At the end of the Organisation of American States conference yesterday, and the acceptance of a Resolution calling for Britain to enter into negotiations over the Falkland Islands, the Canadian representative, Allan Culham, demonstrated the high ideals of his country in rejecting the Resolution.
“Canada believes that only the inhabitants of the Falkland Islands can determine their own future. We therefore do not support the resolution as it is drafted. Canada disassociates itself from the text and asks that this statement be read into the record of the meeting. Canada believes that we should use the General Assembly to address common challenges faced by our citizens by working to create a more prosperous, secure and democratic hemisphere. Thank you very much Mr. Chairman.”
His statement met with total silence from other delegates who had been keen to applaud any support for Argentina’s spurious claim to the British archipelago.
The statement from the USA was sufficiently convoluted to gain some confused applause while the delegates tried to work out whether she was in favour of the Resolution or not.
“As we have stated on numerous occasions, the USA supports both UK and Argentine cooperation on practical matters and continues to urge a peaceful resolution to the overall issue. We believe that it is important that the parties are constructive in their approach, focusing on efforts that will facilitate this Resolution. The United States recognises de facto UK administration of the Islands but takes no position regarding the sovereignty claims of either party.”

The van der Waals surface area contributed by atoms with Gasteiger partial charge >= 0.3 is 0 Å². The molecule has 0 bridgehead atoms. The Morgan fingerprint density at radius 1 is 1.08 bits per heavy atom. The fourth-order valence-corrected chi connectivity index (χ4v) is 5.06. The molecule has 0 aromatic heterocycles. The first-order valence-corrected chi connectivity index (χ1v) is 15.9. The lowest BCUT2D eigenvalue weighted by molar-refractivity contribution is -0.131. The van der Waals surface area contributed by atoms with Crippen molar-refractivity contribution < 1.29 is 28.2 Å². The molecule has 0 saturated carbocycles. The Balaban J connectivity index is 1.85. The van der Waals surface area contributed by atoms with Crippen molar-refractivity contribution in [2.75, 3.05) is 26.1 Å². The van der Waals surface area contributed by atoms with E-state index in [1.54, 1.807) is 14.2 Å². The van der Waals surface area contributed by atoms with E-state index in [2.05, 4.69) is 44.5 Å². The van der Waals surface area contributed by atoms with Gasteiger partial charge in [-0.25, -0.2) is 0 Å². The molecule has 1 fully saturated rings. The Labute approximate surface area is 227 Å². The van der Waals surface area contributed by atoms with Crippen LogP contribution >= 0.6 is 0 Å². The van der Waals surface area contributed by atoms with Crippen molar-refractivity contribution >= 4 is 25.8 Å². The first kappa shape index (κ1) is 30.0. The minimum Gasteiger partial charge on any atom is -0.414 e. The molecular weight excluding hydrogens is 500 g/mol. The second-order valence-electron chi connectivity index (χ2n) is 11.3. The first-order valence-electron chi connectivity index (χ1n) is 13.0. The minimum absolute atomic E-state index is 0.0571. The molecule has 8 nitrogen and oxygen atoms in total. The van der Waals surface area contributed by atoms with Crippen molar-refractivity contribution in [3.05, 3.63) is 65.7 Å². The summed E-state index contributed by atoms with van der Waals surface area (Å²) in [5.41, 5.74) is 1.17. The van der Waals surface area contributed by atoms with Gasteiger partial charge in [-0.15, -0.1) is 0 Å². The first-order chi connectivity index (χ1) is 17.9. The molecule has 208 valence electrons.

Ms Clouder, the UK’s observer at the OAS conference added; “The future of the Islands is not in the hands of the UK or Argentina, nor any other country represented here at the assembly. It is in the hands of the people of the Falklands.”
After the meeting Ms Clouder and Hector Timerman, Argentina’s Foreign Minister were photographed shaking hands. Minister Timerman immediately insisted that negotiations should commence.
The Falkland Islands have been British sovereign territory since 1765. Argentina bases a claim on a concept of inheritance when it declared its independence from Spain in 1816. This concept is not supported by international law.